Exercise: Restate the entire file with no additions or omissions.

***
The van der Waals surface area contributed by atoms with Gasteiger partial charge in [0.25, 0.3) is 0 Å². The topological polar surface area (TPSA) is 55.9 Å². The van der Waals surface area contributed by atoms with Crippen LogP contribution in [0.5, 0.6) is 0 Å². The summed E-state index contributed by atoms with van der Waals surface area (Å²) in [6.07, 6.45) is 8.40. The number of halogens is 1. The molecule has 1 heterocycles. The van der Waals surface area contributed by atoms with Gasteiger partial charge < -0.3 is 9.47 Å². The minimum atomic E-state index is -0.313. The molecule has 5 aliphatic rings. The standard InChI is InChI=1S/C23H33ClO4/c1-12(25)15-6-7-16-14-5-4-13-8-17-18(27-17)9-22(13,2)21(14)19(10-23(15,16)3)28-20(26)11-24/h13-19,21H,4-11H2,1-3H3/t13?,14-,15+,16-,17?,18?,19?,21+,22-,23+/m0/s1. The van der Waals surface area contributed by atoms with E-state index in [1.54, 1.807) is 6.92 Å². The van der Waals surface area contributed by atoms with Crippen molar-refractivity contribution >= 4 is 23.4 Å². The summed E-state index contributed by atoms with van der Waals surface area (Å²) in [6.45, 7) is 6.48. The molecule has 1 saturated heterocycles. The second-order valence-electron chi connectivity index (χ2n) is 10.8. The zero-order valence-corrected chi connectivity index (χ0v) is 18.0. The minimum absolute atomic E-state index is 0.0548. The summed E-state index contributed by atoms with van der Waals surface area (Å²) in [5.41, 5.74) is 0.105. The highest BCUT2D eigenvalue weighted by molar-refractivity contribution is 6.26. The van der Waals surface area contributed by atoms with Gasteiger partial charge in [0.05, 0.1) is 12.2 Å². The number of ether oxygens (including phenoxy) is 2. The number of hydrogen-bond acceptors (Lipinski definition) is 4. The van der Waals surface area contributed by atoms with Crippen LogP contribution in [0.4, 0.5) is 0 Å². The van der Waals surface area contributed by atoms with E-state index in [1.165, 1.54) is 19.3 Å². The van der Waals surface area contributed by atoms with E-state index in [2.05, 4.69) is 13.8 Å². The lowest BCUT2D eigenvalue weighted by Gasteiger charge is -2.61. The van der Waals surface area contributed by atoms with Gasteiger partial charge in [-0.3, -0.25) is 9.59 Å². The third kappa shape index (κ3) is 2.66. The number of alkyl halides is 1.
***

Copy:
The van der Waals surface area contributed by atoms with Gasteiger partial charge in [0.25, 0.3) is 0 Å². The topological polar surface area (TPSA) is 55.9 Å². The van der Waals surface area contributed by atoms with Crippen LogP contribution in [0.5, 0.6) is 0 Å². The summed E-state index contributed by atoms with van der Waals surface area (Å²) in [6.07, 6.45) is 8.40. The number of halogens is 1. The molecule has 1 heterocycles. The van der Waals surface area contributed by atoms with Gasteiger partial charge < -0.3 is 9.47 Å². The minimum atomic E-state index is -0.313. The molecule has 5 aliphatic rings. The standard InChI is InChI=1S/C23H33ClO4/c1-12(25)15-6-7-16-14-5-4-13-8-17-18(27-17)9-22(13,2)21(14)19(10-23(15,16)3)28-20(26)11-24/h13-19,21H,4-11H2,1-3H3/t13?,14-,15+,16-,17?,18?,19?,21+,22-,23+/m0/s1. The van der Waals surface area contributed by atoms with E-state index in [1.54, 1.807) is 6.92 Å². The van der Waals surface area contributed by atoms with Crippen molar-refractivity contribution >= 4 is 23.4 Å². The summed E-state index contributed by atoms with van der Waals surface area (Å²) in [6.45, 7) is 6.48. The molecule has 1 saturated heterocycles. The second-order valence-electron chi connectivity index (χ2n) is 10.8. The zero-order valence-corrected chi connectivity index (χ0v) is 18.0. The minimum absolute atomic E-state index is 0.0548. The summed E-state index contributed by atoms with van der Waals surface area (Å²) in [5.41, 5.74) is 0.105. The highest BCUT2D eigenvalue weighted by molar-refractivity contribution is 6.26. The van der Waals surface area contributed by atoms with Gasteiger partial charge in [0.05, 0.1) is 12.2 Å². The number of ether oxygens (including phenoxy) is 2. The number of hydrogen-bond acceptors (Lipinski definition) is 4. The van der Waals surface area contributed by atoms with Crippen LogP contribution in [0.4, 0.5) is 0 Å². The van der Waals surface area contributed by atoms with E-state index in [1.165, 1.54) is 19.3 Å². The van der Waals surface area contributed by atoms with E-state index in [2.05, 4.69) is 13.8 Å². The lowest BCUT2D eigenvalue weighted by Gasteiger charge is -2.61. The van der Waals surface area contributed by atoms with Gasteiger partial charge in [-0.3, -0.25) is 9.59 Å². The third kappa shape index (κ3) is 2.66. The number of alkyl halides is 1.